As a further illustration of the generality of our approach, consider now the case where the domain *D*_{λ} consists of the entire λ-plane with *M*+1 radial slits, denoted by *L*_{j}, *j*=0,1,…*M*. Recall that the corresponding slit map λ(*ζ*) in this case is given by (4.8) which has a simple pole at *ζ*=*β*; hence, *z*_{λ}(*ζ*) must have a double zero at this point. Note furthermore that the points *L*_{j}. This implies, in particular, that the prime functions containing the points *z*_{λ}(*ζ*) must now have simple poles at these two points, as well as at *j*=1,…,*M*. This can be accomplished with an appropriate choice of the function *R*(*ζ*), which must also produce the required double zero at *ζ*=*β*. Indeed, these requirements can be satisfied by choosing
*S*(*ζ*) for this case is given by
*S*(*ζ*) pertaining to other canonical slit domains can be readily obtained, but further details will not be presented here.

It is to be emphasized that, in contrast to formula (5.6) for the upper half-plane with radial slits, the prefactor functions *S*(*ζ*) obtained for other canonical slit domains have arbitrary parameters, e.g. the point *α* in (6.5) and the points *α* and *β* in (6.7), in the interior of the domain *D*_{ζ}. To avoid this extra unnecessary complication, the formulation given in §5 should be preferred in applications; see §8 for further discussion on this point.

## 7. Conformal mappings to unbounded polygonal domains

In this section, we consider, for completeness, the problem of conformal mappings from the bounded circular domain *D*_{ζ} to unbounded multiply connected polygonal regions, using the upper half-λ-plane with *M* radial slits as our auxiliary rectilinear slit domain.

Let the target domain *D*_{z} in the *z*-plane be the unbounded region exterior to *M*+1 non-overlapping polygons *P*_{j}, *j*=0,1,…,*M*. We shall adopt the same notation as in §2 to designate the vertices of the polygonal boundaries and the corresponding turning angles. Note, however, that now we have
*z*(*ζ*), from a bounded circular domain *D*_{ζ} to the unbounded polygonal region *D*_{z}, where each circle *C*_{j}, *j*=0,1,…,*M*, is mapped to a polygonal boundary *P*_{j} and the point

The starting point for constructing the desired mapping is the equation
*ζ*-plane of the end points of the *M* slits in the λ-plane, whereas *C*_{0} at our disposal.

It is also clear from previous discussions that *z*_{λ}(*ζ*) must have a double pole at *ζ*=−1. These requirements can be enforced by choosing
*S*(*ζ*) as given in (5.6).

After integrating (7.5), one finds that the conformal mapping *z*(*ζ*) from *D*_{ζ} to an unbounded multiply connected polygonal region is given by the same integral expression (5.7) obtained for the case of bounded polygonal domains, the only difference being that the prefactor is now given by the function *D*_{ζ} to an unbounded polygonal region by implicitly considering an auxiliary rectilinear slit domain consisting of a semi-infinite strip with vertical slits. As shown above, relation (7.6) holds irrespective of the choice of the rectilinear slit domain used to construct the corresponding mapping formulae for bounded and unbounded multiply connected polygonal domains.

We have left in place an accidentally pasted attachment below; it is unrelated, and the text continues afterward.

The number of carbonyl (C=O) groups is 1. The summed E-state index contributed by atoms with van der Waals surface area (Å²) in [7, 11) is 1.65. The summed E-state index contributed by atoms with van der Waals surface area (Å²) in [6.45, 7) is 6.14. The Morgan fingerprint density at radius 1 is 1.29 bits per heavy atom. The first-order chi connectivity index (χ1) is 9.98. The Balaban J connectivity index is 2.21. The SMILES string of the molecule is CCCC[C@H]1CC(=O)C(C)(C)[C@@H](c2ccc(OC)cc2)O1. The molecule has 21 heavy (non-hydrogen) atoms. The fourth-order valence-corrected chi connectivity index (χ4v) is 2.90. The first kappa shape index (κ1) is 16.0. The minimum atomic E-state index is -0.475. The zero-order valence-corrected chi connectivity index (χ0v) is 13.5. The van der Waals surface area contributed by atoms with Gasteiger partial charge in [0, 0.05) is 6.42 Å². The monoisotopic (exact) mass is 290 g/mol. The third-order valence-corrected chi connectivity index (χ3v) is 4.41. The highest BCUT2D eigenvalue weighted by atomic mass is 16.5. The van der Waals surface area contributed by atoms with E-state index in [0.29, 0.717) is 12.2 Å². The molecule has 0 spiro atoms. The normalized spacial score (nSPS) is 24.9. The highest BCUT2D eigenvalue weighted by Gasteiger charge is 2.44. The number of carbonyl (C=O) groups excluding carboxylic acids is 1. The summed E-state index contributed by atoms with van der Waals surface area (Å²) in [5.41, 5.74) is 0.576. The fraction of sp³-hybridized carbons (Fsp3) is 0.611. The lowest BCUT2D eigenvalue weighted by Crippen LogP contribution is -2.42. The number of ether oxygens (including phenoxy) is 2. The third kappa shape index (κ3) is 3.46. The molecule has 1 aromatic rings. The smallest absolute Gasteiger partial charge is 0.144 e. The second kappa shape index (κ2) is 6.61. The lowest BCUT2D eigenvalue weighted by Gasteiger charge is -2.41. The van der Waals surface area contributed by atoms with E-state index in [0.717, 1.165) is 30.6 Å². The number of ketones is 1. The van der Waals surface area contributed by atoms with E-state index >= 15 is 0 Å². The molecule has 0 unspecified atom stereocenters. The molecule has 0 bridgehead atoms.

## 8. Discussion

A general framework has been presented for constructing conformal mappings from a bounded circular domain *D*_{ζ} to a multiply connected polygonal region *D*_{z} (either bounded or unbounded). A key ingredient in our scheme is the introduction of a conformal mapping from *D*_{ζ} to a rectilinear slit domain *D*_{λ} in a subsidiary λ-plane. This allows us to write an explicit formula for the derivative *z*_{λ}(*ζ*), and hence for *z*_{ζ}(*ζ*), in terms of the Schottky-Klein prime function associated with the domain *D*_{ζ}. After integration, the desired conformal mapping *z*(*ζ*) is then obtained as an indefinite integral whose integrand consists of a product of powers of the Schottky-Klein prime functions and a prefactor function *S*(*ζ*) that depends on the choice of the rectilinear slit domain *D*_{λ}.

An explicit formula for *S*(*ζ*) was derived by first considering the case where the rectilinear slit domain *D*_{λ} consists of the upper half-plane with radial slits. The generality of our approach was subsequently demonstrated by obtaining alternative formulae for the prefactor function *S*(*ζ*) pertaining to other canonical slit domains. For a given polygonal domain *D*_{z}, these various formulae (once their associated parameters have been determined) provide different representations of the same conformal mapping *z*(*ζ*).

It is to be noted, however, that the formula for *S*(*ζ*) obtained by considering the upper half-plane with radial slits is arguably the simplest one, in the sense that the only unknown parameters are the zeros of the slit map λ(*ζ*), which can be numerically computed once the domain *D*_{ζ} is specified. By contrast, the corresponding formulae for *S*(*ζ*) obtained for other canonical slit domains have, in addition, one or more arbitrary parameters inside the domain *D*_{ζ}. Although the function *S*(*ζ*) does not ultimately depend on the values of these parameters (except for an overall factor independent of *ζ* [14]), the existence of arbitrary parameters inside *D*_{ζ} may present an additional (and unnecessary) source of complication. This is particularly true in the case that a given target polygonal domain *D*_{z} is specified, for here the conformal moduli of the domain *D*_{ζ} are not known *a priori* and hence the arbitrary parameters cannot be fixed beforehand.

In the light of the foregoing discussion, it can be argued that the mapping formula derived in §5 using the upper half-plane with radial slits should be viewed as the natural extension to multiply connected polygonal domains of the standard Schwarz–Christoffel mapping from the upper half-plane to a simply connected polygonal region. It should also be preferable in applications because of its simplicity. In this context, it is worth noting that this mapping formula was recently employed by Green & Vasconcelos [12] to construct exact solutions for multiple bubbles steadily moving in a Hele–Shaw channel. It is thus hoped that other problems involving multiply connected polygonal domains may be conveniently tackled with the formalism presented here.

## Funding statement

Financial support from a scholarship from the Conselho Nacional de Desenvolvimento Cientifico e Tecnologico (Brazil) for a sabbatical stay at ICL is acknowledged.

## Acknowledgements

The author wishes to thank C. C. Green and D. G. Crowdy for helpful discussions. He is also appreciative of the hospitality of the Department of Mathematics at Imperial College London (ICL), where this research was carried out.

- Received December 20, 2013.
- Accepted March 3, 2014.

- © 2014 The Author(s) Published by the Royal Society. All rights reserved.